In general, it is said that drip medication is more effective than internal medicine. If oral medication is not effective for inducing labor, you may switch to drip medicine, but there is a difference in efficacy depending on the person.

Is it true that labor pains get harder?

Sometimes we hear about labor pains becoming more intense when using a labor inducer. Even so, you can not avoid choosing the option of using a labor inducer if it becomes necessary for the delivery.

Many factors influence the differences in the birthing process. It is almost impossible to try to duplicate the same birth flow experience, and when using a labor inducer for delivery and without it.

As a result of sudden labor pains which should take place right after applying labor inducer, there may be women who feel that the pain they are experiencing is more painful than the labor pain without taking an inducer.

We need to be aware that labor is something very painful in both cases – whether or not we are using a labor inducer.

My Experience: 39 Year Old Mom and First Baby’s Birth

I will introduce my experience when I myself used a labor-inducing drug.

I suddenly had an increase in blood pressure two weeks before my due date, so I used a labor inducer for emergency hospitalization. As a result, it was a full self-expense since that was a planned labor process where I had used an inducing drug.

As soon as I got hospitalized, I was told to put this thing called a balloon into my cervix. The balloon is an instrument that helps open the cervix area gradually, and it is an object that will bring it close to the condition where we are ready to give birth. In my case it took about a week.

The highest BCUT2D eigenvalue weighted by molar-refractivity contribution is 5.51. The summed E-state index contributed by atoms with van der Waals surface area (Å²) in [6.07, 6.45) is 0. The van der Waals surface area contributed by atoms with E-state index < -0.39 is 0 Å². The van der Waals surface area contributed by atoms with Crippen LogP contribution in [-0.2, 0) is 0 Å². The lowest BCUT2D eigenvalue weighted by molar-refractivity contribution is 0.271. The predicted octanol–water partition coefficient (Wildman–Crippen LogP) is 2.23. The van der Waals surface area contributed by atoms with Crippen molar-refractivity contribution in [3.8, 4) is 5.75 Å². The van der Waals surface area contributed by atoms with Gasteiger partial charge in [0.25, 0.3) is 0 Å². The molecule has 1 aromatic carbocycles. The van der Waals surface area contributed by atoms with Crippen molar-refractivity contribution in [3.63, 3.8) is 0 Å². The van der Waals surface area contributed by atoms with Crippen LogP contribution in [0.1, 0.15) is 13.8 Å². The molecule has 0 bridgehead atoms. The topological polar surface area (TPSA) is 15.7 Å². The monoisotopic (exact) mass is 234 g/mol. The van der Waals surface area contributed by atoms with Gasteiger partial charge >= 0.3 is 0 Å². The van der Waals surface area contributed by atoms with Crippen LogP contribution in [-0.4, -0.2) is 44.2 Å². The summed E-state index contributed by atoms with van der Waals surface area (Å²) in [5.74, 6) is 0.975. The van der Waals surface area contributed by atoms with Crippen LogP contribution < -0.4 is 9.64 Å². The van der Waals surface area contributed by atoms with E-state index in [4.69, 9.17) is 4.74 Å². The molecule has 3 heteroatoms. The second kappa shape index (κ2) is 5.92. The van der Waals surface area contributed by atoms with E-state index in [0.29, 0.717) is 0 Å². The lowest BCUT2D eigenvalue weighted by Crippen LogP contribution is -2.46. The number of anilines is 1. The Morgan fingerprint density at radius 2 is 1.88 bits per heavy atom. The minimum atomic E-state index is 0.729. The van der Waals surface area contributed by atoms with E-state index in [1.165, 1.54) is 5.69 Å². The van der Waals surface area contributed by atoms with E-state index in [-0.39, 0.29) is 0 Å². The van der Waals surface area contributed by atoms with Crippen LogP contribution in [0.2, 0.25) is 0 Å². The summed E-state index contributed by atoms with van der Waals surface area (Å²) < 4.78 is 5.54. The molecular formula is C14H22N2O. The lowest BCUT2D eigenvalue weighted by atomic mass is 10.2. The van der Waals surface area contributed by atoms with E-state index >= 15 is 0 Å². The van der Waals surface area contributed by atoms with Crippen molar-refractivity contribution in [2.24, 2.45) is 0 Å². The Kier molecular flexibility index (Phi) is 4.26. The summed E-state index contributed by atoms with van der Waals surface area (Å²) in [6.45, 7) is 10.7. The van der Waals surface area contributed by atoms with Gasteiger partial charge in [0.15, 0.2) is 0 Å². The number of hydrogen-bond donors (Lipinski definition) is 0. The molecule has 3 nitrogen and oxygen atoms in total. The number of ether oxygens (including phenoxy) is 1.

When the cervix opened to a certain extent, I was told to take a total of 6 labor-inducing drugs for internal medicine, one tablet per hour, then actual labor pains started that night.

However, at dawn my baby didn’t progress that easily, so I ended up using a laboratory inducer from an intravenous drip, and I gave birth after about 5 hours.

There were no immediate changes after taking the internal medicine, and I found out that my labor first came when I felt something like a stomachache, like when we’re having diarrhea, that night.

The infusion‘s labor inducing effect began a few hours after my labor started, but because the pain increased with every addition of drip medicine, I remember myself pleading with the doctor to please take my baby out of my belly already.

 We used a labor inducer for both internal medicine and drip medicine, which the doctors and midwives firmly prescribed, so we were able to deliver with joy and confidence.



We tend to have an impression that labor will be quick and smooth with labor inducement. However, it is not always the case. Let’s face childbirth by taking into consideration the most effective and risky points, according to the doctor’s advice. So if you have uncertainties, always consult your doctor, a midwife, or a nurse.